Products, Brands and the Branding Process • Brand: A set of expectations that consumers have when consuming, or thinking about consuming, a product or service from a specific company • Branding: The process of brand creation • Closed loop marketing: When marketers are able to directly influence the design of the core product based on market research and feedback. E-commerce enhances the ability to achieve • Brand strategy: Set of plans for differentiating a product from its competitor, and communicating these differences to the marketplace • Brand equity: estimated value of the premium customers are willing to pay for a branded product versus unbranded competitor University of Tulsa - Center for Information Security
Marketing Activities: From Products to Brands University of Tulsa - Center for Information Security 13
Internet Marketing Technologies • Web transaction logs • Cookies and Web bugs • Databases, data warehouses, and data mining • Advertising networks • Customer relationship management (CRM) systems University of Tulsa - Center for Information Security
Web Transaction Logs • Built into Web server software • Records user activity at a Web site • WebTrends a leading log analysis tool • Can provide treasure trove of marketing information, particularly when combined with: Registration forms – used to gather personal data Shopping cart database – captures all item selection, purchase and payment data University of Tulsa - Center for Information Security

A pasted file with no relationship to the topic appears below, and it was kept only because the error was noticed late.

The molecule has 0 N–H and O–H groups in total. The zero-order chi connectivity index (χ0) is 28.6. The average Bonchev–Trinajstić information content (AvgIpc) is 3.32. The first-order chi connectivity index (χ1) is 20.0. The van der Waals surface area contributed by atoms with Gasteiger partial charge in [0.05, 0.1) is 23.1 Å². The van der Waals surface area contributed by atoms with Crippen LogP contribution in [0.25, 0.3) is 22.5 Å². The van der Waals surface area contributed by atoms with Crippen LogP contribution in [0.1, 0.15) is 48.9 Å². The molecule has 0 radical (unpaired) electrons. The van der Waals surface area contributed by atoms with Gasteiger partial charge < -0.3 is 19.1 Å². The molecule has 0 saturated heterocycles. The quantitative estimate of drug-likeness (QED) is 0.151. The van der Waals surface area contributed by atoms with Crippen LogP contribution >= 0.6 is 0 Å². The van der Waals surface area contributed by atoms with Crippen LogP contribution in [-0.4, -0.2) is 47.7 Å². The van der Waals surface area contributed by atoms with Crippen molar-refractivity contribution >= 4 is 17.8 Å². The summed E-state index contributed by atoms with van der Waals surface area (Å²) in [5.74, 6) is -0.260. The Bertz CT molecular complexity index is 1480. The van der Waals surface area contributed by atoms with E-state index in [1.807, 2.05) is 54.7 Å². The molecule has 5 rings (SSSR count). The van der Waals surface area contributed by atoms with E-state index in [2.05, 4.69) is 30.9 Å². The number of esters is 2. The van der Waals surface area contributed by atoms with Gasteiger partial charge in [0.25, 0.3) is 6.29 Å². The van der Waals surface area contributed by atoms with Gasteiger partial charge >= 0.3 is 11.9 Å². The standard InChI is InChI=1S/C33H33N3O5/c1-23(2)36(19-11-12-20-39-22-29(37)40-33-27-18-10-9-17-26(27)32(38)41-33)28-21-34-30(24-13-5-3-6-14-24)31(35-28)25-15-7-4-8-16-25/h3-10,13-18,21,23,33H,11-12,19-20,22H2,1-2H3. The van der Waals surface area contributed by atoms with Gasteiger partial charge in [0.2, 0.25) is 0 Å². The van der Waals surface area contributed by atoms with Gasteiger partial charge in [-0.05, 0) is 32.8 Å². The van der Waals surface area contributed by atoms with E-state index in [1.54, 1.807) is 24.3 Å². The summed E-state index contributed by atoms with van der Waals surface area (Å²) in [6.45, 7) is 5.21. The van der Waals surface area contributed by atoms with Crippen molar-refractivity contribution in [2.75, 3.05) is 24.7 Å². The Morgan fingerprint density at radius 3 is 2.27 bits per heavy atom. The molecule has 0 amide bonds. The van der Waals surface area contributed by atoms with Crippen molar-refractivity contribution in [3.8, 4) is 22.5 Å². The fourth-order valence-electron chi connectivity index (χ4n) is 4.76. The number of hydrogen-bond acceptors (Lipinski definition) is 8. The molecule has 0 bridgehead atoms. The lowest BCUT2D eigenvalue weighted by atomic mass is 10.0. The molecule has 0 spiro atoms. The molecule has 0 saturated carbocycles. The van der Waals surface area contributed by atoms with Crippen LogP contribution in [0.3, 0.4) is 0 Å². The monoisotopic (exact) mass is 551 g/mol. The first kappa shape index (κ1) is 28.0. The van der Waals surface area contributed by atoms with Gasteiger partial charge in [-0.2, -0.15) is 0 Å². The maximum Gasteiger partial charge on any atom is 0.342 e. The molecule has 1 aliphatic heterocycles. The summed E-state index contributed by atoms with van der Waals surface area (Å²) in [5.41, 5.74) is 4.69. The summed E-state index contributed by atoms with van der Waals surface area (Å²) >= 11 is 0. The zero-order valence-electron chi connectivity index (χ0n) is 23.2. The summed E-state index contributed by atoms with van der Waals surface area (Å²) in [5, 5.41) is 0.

Cookies • Cookies: small text file that Web sites place on a visitor’s client computer every time they visit, and during the visit as specific pages are accessed. • Cookies provide Web marketers with a very quick means of identifying the customer and understanding his or her prior behavior • Location of cookie files on computer depends on browser version University of Tulsa - Center for Information Security
Web Bugs • Tiny (1 pixel) graphic files embedded in e-mail messages and on Web sites • Used to automatically transmit information about the user and the page being viewed to a monitoring server University of Tulsa - Center for Information Security
Databases and Data Warehouses • Database: Software that stores records and attributes • Database management system (DBMS): Software used to create, maintain and access databases • SQL (Structured Query Language): Industry-standard database query and manipulation language used in a relational databases • Relational database: Represents data as two-dimensional tables with records organized in rows and attributes in columns; data within different tables can be flexibly related as long as the tables share a common data element • Data warehouse: Database that collects a firm’s transactional and customer data in a single location for offline analysis by marketers and site managers University of Tulsa - Center for Information Security